The decibels may be down but the drama isn't. D'Souza silencing a guest who made sexist comments on her show went viral; post the Harvey Weinstein case, there's been a string of videos showing anchors tackling chauvinist comments. "I've had people say to me on-air - 'Emotional mat ho (don't get emotional)' and I've called that out. If someone says something derogatory or sexist to me in any room, the reflex action is to point it out," she asserts.

On the dramatic pauses, she adds, "We are not going after drama, but there's a strong attempt to make people identify with issues and make them part of the fight. And what we cover is not just a Mumbai or Bangalore or Coimbatore problem."

Mirror Now has dedicated entire shows to problems like prices of vegetables and eggs and the domino effect it has on the economy. Farmers' issues are especially close to D'Souza. "My father is a coffee planter who made sure we knew how long it takes for vegetables to grow and what the farmer gets out of it," she reveals.

Edited Excerpts

Going back, what were the stories that triggered the idea of a citizen-centric offering?

We started off by advising home buyers and that eventually became about bigger issues concerning homeowners. For instance, the incomplete Dwarka expressway - on the back of which 17,000 homes were sold; with people waiting years for the electricity and a sewage system to be completed which gets laid with the roads. Another was the case of a 20-year-old physiotherapist in Mumbai who was killed in her home as she slept (by a silent stalker who accessed a wall).

These became 'eureka' stories where we saw a larger space - they started doing better than the real-estate portion and we found that gap. While most channels used politicians' voices, no one gave citizens that power and we wanted to level that.

Most news channels rely on high-decibel panel fights while yours has emerged as a calmer voice; will it always be about the debate?

The truth is that you can get more opinions and voices through debates, but we make sure that everyone gets heard in that very finite amount of time. I actively discourage panellists from talking over each other. Loud debates are so last season - they give people a headache. We want genuine takeaways for the audience.

There's no first-movers advantage really in news. What happens when other channels copy you?

On last count, we saw three mainstream legacy channels picking up stories like us. It shows what kind of a trend we've set because everyone was only talking about Pakistan and stone pelting. It may be more competition, but we have to constantly think ahead of the pack; focus on the right stories. We don't touch them if we don't have all the information.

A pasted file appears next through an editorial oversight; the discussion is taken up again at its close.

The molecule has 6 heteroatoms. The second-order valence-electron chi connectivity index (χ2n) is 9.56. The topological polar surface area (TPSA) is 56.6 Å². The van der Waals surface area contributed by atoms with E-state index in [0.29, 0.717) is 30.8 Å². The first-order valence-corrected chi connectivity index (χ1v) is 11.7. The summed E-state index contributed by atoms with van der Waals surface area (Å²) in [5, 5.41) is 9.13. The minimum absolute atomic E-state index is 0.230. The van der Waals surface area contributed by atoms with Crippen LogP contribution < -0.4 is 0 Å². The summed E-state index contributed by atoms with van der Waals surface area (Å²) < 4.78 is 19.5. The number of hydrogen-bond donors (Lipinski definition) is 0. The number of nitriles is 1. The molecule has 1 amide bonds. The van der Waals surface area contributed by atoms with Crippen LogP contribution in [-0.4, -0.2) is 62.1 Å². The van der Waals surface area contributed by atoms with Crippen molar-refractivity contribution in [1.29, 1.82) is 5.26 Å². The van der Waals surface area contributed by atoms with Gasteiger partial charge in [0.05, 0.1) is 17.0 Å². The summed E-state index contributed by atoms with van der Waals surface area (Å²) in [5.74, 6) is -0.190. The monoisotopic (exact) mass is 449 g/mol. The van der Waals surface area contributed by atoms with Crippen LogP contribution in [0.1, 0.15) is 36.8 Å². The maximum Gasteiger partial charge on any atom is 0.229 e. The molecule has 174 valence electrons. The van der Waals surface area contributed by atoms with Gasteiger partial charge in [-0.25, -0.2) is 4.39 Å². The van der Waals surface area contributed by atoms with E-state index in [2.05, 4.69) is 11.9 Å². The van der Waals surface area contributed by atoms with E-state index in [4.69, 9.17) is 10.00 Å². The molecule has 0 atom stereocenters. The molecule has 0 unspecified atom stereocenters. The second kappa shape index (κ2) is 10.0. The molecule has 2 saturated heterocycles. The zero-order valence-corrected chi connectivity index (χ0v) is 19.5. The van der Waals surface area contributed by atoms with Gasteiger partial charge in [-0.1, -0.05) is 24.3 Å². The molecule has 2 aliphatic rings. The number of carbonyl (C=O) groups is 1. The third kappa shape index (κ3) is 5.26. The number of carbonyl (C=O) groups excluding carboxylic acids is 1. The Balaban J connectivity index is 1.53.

Do you lose sleep over ratings?

Whether I believe in ratings or not, I have to keep an eye on them because that's where advertising is sustained. But it bothers me that female viewers are completely discarded in the cut that advertisers see. We know we have a big base of female viewers. Are they assuming that women in this country only watch 'saas-bahu' stuff?

There would be this immense pressure in general news versus business news where you come from...

I'm forcing myself to get a number of hours of sleep every day and focus on health. The luxury that we have is that we don't have to compete to get breaking news thanks to Times Now, so we can spend some time on research. Business news teaches you to really get under the skin; explain things like economic concepts better.

Do you have to actively pick different stories from Times Now?

Yes. Our stories are very specific and citizen-driven. An overlap can happen during floods and stampedes, but it's what we do day in and day out. We, in turn, approach mainline stories differently - in GST or Aadhar, we look at how it's affecting the citizen.

And is there a conscious effort to steer clear of being a personality-driven channel?

Yes, we do have a bouquet of senior journalists now that we are building up as anchors of strong new shows.